British comedian Freddie Starr found dead at Costa del Sol home

The comedian Freddie Starr was found dead at his home in Mijas in southern Spain on Thursday. He was 76.

British comedian Freddie Starr found dead at Costa del Sol home
Freddie Starr / Facebook

“This is Freddie’s manager. Just to confirm Freddie has passed away. R.i.p to our greatest comedian of all time,” a brief statement on Facebook read.

Press reports suggest he was found sitting in his chair at his home by his carer during the afternoon on Thursday.

The Merseyside-born Starr rose to fame as the singer of the Merseybeat group the Midnighters but became a nationwide figure after appearing in 1970s talent show Opportunity Knocks.

He had lived in Spain since 2015 after losing a damages claim against his accuser following a 2012 investigation as part of Operation Yewtree over an allegation of historical sexual abuse.

Starr spent 18 months on bail but was then told he would not be prosecuted. He sued for damages and lost, apparently clocking up a legal bill estimated at £1million.

He told the Mail on Sunday that the allegations had left him “suicidal”.

That famous headline – Freddie always denied it was true. 

Tributes were paid by fellow comics.

Comedian Bobby Davro tweeted:

Another fellow comic, Jim Davidson, also paid tribute:


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Finally, Costa del Sol town imposes weight limit on donkey rides

For decades, they have transported tourists through the narrow cobbled streets lined with whitewashed houses in the picturesque hilltop town of Mijas on Spain’s Costa del Sol.

Finally, Costa del Sol town imposes weight limit on donkey rides
Photo: Katerina7chuya/Depositphotos

The traditional “donkey taxis” have been running since the 1960s when local farmers worked out that tourists would pay to be transported by their beasts of burden on tours round the village.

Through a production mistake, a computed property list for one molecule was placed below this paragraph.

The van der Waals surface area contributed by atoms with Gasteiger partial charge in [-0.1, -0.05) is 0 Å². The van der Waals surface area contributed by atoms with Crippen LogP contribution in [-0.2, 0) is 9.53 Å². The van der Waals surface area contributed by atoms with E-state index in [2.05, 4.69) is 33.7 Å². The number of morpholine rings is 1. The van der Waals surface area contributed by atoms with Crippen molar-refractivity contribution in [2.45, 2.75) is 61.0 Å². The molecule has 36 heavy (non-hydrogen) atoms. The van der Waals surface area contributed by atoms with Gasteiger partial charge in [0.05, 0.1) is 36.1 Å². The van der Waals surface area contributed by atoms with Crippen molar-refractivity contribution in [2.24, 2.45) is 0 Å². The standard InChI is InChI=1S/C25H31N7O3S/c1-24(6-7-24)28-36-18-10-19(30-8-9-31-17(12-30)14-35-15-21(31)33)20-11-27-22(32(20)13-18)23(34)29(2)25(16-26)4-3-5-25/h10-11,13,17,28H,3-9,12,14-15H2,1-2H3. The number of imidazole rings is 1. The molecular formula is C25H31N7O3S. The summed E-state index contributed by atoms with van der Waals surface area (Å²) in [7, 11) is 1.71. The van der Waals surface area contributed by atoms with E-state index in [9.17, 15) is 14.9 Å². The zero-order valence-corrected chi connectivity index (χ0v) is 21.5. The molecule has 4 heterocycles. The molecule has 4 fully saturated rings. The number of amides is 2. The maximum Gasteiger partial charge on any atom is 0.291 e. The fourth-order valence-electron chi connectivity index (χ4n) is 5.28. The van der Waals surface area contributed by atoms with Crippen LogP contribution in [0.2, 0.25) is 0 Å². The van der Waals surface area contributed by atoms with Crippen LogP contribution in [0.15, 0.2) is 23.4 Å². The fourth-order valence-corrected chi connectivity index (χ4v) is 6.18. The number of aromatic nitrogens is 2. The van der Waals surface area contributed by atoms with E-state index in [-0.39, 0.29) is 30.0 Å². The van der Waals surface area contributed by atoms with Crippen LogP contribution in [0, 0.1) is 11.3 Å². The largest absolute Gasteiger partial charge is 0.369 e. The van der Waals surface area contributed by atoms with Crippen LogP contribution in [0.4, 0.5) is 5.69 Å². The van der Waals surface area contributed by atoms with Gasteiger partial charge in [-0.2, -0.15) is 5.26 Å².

But finally after years of campaigning, the town hall is poised to introduce a raft of new measures to improve the welfare of the town’s donkeys and that includes setting a weight limit on what they are allowed to carry.

The new bylaws will ban anyone over the weight of 80kg (12 and a half stone) from taking the donkey taxi, in what is being viewed as a compromise between animal rights activists who want the donkey taxis outlawed altogether and the muleteers whose livelihoods depend on the them.

The new measures, which will be effective from 2020 depending on a public consultation and final council vote, will introduce regular veterinary checks and improved welfare conditions with compulsory rest breaks, shade and refreshments and an improved stabling area.

One of the key points is a ban on anyone riding the donkey if they weigh in at over 80kg.

Animals rights groups claim the animals should not carry anything over a third of their own body weight.

The measures were drawn up “in consultation with both the muleteers and different animal welfare groups,” explained Nicolás Cruz, the local Councillor for Transportation and Mobility in Mijas.